"Infection" is a 2004 J-horror flick directed by Masayuki Ochiai (who also did Shutter and Parasite Eve), based on an episode of some television show that is irrelevant. The premise? Under-staffed, over-worked hospital decides to shut down the next day, so they only need to survive the night. A mysterious patient with a mysterious infection shows up at the same time the staff decides to cover up a medical mistake resulting in the death of a burn patient. Horror, guilt, psychological thrills, etc. ensue.

I've seen the film twice, and the first time it baffled me, which is strange, because I usually create a batshit-insane theory and stick to it with the force of a million stubborn donkeys. The ending threw off everything I had figured out about it, and caused me to question everything about it. Fast-forward half a year, I come back a bit more educated in the field of Artistic analysis and pretentious faggotry to discover an absolutely fucking brilliant film.

Before I lapse into Nerd Mode, I'll give a superficial review of it. "Infection" is a good horror film, making use of out-of-place imagery (like the old, senile woman) and its soundtrack to keep the suspense going. At the same time, there is no shortage of gross-out moments; green goop, blood and melting bodies are all common things to see. This is seen right off, in a strange voice-over scene in which an ambulance driver complains about a patient with a strange infection, which is good foreshadowing and mildly establishes an identity, but the imagery used here is more interesting: black screen, flashing ambulance lights, and grainy images of either bacteria or maggots. Or Ebolavirus; that's what I thought it was. "Infection" is solid for those having a boring Saturday night.

Beneath its guise of medical horror flick, "Infection" is really a psychological model of the characters. As revealed early on, the film deals heavily with the contrast between that which is real and that which is produced by the human mind/brain. Specifically, "Infection" is a story of guilt.

Imagery, particularly lighting and color (the latter is also referenced in the conversation describing the themes), most heavily convey the idea of guilt. Early on, everything can be taken literally, but it can also be noted that the color green is less common, with reds and whites being prominent, and the sets are brightly lit. This could easily be attributed to the time being day, but I doubt that, considering that the films climax is also day, while the events of deception take place in darkly-lit area's, and frequently have the color green present. If you just wanted a review and no spoilers, I suggest you leave. . . . NOW.

My theory about the convoluted plot is that the colors green and red represent falsehood and reality, respectively, and that the lapse into self-deception is brought on by the guilt of killing the burn patient. This is easily established by the colors of the two "central" patients, burn and sickness. The burn patient is red, showing what really happened, while the infected patient is green. It is revealed in the ending that the infected patient was brought to the hospital, but the EMT didn't leave him there. In other words, the hospital staff hallucinated his appearance.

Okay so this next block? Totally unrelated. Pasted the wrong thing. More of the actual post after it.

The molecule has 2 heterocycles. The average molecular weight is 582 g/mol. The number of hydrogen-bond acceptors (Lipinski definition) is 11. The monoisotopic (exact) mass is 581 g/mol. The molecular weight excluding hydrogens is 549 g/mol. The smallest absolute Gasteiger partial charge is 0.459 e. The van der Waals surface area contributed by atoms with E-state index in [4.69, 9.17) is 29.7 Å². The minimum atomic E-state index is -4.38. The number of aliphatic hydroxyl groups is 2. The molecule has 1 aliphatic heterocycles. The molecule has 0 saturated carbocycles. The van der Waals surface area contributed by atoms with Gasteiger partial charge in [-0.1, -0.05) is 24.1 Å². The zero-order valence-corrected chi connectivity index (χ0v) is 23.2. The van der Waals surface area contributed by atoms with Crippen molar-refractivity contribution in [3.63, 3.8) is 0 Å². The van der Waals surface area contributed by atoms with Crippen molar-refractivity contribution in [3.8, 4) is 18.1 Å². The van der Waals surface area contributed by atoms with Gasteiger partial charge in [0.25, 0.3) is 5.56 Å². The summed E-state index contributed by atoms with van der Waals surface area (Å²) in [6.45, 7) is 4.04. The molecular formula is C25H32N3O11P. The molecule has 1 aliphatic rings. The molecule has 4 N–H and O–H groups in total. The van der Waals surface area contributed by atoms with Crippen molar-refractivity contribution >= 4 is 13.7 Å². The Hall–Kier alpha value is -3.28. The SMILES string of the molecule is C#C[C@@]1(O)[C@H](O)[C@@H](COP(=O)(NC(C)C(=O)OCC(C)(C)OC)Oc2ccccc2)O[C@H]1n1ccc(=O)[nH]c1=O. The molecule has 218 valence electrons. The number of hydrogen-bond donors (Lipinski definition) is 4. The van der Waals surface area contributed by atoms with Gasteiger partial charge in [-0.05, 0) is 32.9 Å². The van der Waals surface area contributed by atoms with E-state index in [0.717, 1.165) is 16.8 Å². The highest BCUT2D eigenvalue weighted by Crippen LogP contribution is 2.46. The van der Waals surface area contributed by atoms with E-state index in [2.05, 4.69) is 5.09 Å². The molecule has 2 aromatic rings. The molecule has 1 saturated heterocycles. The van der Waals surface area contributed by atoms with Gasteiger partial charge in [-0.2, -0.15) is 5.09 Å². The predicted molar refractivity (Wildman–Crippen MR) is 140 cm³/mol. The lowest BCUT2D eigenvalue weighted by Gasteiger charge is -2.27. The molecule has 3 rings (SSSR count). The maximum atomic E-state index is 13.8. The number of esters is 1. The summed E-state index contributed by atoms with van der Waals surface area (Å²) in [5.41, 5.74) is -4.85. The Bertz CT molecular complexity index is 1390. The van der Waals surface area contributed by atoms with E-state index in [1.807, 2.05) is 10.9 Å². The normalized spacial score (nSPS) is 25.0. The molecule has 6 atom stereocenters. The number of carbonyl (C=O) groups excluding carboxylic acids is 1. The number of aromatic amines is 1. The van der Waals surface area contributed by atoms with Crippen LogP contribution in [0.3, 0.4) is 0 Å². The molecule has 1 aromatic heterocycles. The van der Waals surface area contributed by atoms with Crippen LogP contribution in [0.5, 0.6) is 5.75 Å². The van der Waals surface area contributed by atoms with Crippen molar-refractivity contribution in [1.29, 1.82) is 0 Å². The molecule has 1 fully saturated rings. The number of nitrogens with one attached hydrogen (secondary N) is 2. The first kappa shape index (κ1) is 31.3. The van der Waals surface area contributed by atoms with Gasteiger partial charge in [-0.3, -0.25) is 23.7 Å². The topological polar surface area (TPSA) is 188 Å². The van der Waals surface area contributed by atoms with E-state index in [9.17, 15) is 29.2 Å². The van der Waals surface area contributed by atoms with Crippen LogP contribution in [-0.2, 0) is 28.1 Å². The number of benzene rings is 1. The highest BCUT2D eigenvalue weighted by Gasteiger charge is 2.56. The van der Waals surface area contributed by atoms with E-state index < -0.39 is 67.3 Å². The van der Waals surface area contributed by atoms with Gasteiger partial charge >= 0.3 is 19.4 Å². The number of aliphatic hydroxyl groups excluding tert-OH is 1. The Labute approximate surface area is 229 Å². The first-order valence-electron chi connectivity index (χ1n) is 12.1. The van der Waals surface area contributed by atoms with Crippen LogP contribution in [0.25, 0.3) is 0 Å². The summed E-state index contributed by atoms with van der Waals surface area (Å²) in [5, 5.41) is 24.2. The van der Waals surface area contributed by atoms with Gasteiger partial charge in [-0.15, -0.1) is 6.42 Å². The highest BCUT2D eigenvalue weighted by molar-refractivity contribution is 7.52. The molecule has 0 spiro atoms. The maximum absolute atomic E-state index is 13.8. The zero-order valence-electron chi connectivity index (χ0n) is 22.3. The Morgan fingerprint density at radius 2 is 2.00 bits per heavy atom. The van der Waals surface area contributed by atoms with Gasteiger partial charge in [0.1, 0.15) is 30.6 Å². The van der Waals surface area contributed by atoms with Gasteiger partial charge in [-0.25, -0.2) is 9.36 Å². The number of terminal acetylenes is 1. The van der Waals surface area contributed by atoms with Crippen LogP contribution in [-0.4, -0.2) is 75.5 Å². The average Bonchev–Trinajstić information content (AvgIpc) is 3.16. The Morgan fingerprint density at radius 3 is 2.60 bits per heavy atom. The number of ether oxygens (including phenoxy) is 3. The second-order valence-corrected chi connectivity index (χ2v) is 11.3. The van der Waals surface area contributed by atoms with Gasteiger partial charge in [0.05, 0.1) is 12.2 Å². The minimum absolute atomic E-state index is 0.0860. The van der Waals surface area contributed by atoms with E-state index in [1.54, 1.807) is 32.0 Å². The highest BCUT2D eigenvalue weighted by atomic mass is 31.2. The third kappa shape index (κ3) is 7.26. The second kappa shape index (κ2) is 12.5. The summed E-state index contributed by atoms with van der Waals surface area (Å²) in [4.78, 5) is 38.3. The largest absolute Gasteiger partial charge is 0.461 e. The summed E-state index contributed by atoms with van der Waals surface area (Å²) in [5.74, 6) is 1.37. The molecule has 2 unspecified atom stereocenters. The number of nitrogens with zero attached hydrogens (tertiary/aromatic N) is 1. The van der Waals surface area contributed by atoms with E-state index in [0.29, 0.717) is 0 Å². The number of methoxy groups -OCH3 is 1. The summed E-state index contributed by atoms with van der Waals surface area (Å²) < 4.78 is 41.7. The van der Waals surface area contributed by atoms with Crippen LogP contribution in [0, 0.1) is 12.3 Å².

Towards the beginning of the film, Doctor Uozumi is seen talking into a green phone to what we assume is his wife. The subject is money he needs to pay for his child. Based on the conversation, it can be assumed that this means he is divorced and paying child support. I bring this up to continue the thread of green meaning self-deception; towards the end of the conversation, he claims to love his child more than his wife, but he has an unsure look and tone to his voice. The phone he is using is likely public, and next to a smaller, less-important black one. Maybe I'm over-thinking, but I think this was meant to give the viewer an early understanding of the red-vs-green conflict.

With this theory in mind, the films ending becomes considerably easier to understand. Doctor Aika, who had been sleeping in the room next to the rest of the staff while they killed the burn patient, is revealed to have been a hallucination after he explains to Doctor Akiba that the disease is spread through the subconscious- ie, it's a mental thing, and adding to the idea of a guilt theme. A doctor who had left earlier then shows up and tells Akiba that he is talking to himself after it is revealed that Aika never existed, at least not as a doctor- he was the burn patient. It can be understood, then, that Doctor Aika was a manifestation of the staff's guilt. Because this new doctor wasn't there for the death of the burn patient, she see's nothing, but she does eventually find all of the dead bodies. She panicks and calls the police, while Akiba flee's the scene. Cops show up and evacuate the patients, not because an infection is around, but because a deranged killer is on the prowl. The doctor who shows the truth eventually begins to hallucinate herself after it is revealed that one of her patients died, whom had been left in the waiting room earlier for hours. Clearly, she is guilty upon being reminded of this, and so the red lights of ambulances and exit signs changes to green. Roll the credits.

I understand that I left a lot of the film out, but that's because the film is awesome enough to be the subject of a five-page college essay. I left out the ordeals of the pediatrician and euthanasia, for example, and they will remain outside of this review and analysis simply because I don't wish to spoil everything. If this isn't a great film, then it is at least a good film, and shame on you for being too lazy to watch it yourself!